Although surgery is the one of most effective methods to treat STN including lobectomy plus isthmectomy, less-than-total thyroidectomy, and near-total or total thyroidectomy, benign nodules without servere symptoms do not require surgery. What is more, aggressive surgery may be regarded as an excessive medical treatment. So determining the nature of solitary nodules is of utmost importance. In this study, the predictive value of the combination of three independent risk factors for malignancy (male gender, microcalcification and cervical lymphadenopathy) as determined using a multinomial logistic regression analysis, was examined to predict malignancy as accurately as possible. So we established a simple criterion for the management for STN in order to easily evaluate the nature of the nodules. In the our study, the incidence of malignancy was 13.33%, 26.06%, 60.94% and 100%, respectively, among patients with 0, 1, 2 and 3 risk scores, suggesting that further examination or surgery might be performed for patients with 2 or 3 independent risk factors. Presence of 2 or 3 risk factors was significantly correlated with a higher incidence of malignancy (P < 0.01).

In addition, FNAC is recommended to be a cost-effective procedure in the initial assessment and management of thyroid nodules. [10] But FNAC is not recommended as a routine examination in our hospital. Only 51 patients had undergone FNAC. Although there are no a large number of relevant cases, it is sufficient to figure out the following index for FANC, FS and the final histology results respectively : sensitivity (SEN), specificity (SPE), positive predictive value (PPV), negative predictive value (NPV), and accuracy (ACC) using the formulates given in the article. [18] [Table 5] shows the FNAC findings in 51 patients, 41% cases were found to be benign, 41% cases were suspicious and 18% cases were malignant. The incidence in the final pathological results was found to be 28%, 76%, 100% for benign, suspicious, and malignant respectively. The SEN, SPE, PPV, NPV and ACC for FNAC was 80%, 75%, 83%, 71% and 76% respectively. The comparison of the predictive indices between FNAC and FS showed that there is no significant difference between the two groups (P = 0.383). Because of high accuracy, FNAC was the one of most effective methods to distinguish between benign and malignant thyroid nodule as previously reported. [11],[18],[19],[20] Our study concluded that FNAC should be recommended for with patients with 2 risk factors. Besides, FS was deemed to be the golden standard to distinguish the nature of STN intraoperatively. But the difference of effectiveness between FNAC and FS in STN is still more controversial. Lots of studies reported FNAC and FS to be equally effective in diagnosing papillary cancer. The main drawback of FNAC lies in its difficulty in differentiating between follicular adenoma and follicular carcinoma. If FNAC findings can determine the malignancy, FS should not be recommended in these patients. Some indeterminate FNAC findings should be need repeat or perform FS. Besides FS is specific and cost-effective in determining the extent of surgery in patients with suspicious or malignant FNAC findings. FS should be performed at the time of surgery to help guide surgical decision-making but may be of limited use in distinguishing benign from malignant follicular lesions. [21] In this case the combination of FNAC and FS may be effective.{Table 5}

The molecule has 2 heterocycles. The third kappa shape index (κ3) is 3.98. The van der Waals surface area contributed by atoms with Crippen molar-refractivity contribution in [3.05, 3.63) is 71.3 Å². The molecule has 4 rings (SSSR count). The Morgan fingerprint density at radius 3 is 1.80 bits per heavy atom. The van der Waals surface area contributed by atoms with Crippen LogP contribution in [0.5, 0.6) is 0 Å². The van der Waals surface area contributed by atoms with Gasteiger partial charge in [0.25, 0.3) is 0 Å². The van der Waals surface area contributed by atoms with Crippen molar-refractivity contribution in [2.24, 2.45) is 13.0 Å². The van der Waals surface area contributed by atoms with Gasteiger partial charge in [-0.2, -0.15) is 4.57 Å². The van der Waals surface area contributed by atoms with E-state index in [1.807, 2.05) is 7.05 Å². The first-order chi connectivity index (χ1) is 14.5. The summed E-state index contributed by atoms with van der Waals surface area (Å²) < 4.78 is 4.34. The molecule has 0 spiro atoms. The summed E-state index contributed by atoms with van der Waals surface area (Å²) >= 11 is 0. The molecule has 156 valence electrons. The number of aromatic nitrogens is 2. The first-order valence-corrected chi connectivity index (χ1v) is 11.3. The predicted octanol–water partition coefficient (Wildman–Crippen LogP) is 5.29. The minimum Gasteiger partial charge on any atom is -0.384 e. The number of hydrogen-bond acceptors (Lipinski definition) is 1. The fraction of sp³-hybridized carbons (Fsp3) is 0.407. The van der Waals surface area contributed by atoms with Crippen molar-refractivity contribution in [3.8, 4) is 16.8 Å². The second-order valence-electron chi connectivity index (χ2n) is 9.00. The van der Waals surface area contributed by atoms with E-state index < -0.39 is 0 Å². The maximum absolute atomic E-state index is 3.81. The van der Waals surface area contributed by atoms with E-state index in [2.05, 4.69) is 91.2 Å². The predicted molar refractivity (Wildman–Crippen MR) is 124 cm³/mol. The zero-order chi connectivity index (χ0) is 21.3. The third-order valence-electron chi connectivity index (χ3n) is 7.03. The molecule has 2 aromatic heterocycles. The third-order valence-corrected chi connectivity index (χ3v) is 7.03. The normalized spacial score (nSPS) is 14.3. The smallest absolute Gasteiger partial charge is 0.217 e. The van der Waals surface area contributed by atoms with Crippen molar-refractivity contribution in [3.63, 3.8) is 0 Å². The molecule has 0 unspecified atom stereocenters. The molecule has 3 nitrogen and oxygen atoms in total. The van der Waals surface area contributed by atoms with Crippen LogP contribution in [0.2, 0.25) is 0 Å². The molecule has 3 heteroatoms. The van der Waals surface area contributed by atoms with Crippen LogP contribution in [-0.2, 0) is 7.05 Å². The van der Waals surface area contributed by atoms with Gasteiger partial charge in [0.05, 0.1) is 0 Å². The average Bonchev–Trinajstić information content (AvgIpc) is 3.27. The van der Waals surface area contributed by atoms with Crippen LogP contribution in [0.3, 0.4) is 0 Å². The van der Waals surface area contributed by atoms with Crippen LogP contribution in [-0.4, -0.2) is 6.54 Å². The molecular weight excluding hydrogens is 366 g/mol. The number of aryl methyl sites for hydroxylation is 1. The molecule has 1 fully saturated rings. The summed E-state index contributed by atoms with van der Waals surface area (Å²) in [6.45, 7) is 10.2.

In conclusion, the challenge of management is to identify benign nodules and to accurately diagnose and treat malignant disease early. At present, there is no unified standard to treat solitary thyroid nodules. The following advice may be referred. (1) If the cytology has already confirmed the nodules to be malignant, surgery can be recommended to carry out surgery. (2) In the clinic, if we are highly suspicious of that the nodule, surgery should be carried out to remove the malignant possibility. (3) Although simple adenomas is the most common pathology type presenting STN, there are the possibility of 10% to be malignancy. Besides, it is difficult to differentiate between papillary cystic adenoma and papillary cancer, so this kind of nodule should be resected early to discern whether it has the canceration or not according to clinical practice guidelines in our country. On the basis of the results of this study and the authoritative papers, [15],[22],[23] we have designed a procedure to evaluate and manage the disease [Figure 1], which may give a practical, cost-effective and systemic method to help the doctor to select the appropriate way to follow.{Figure 1}


We deeply appreciate the support form the medical records room, the first hospital affiliated An-Hui Medical University.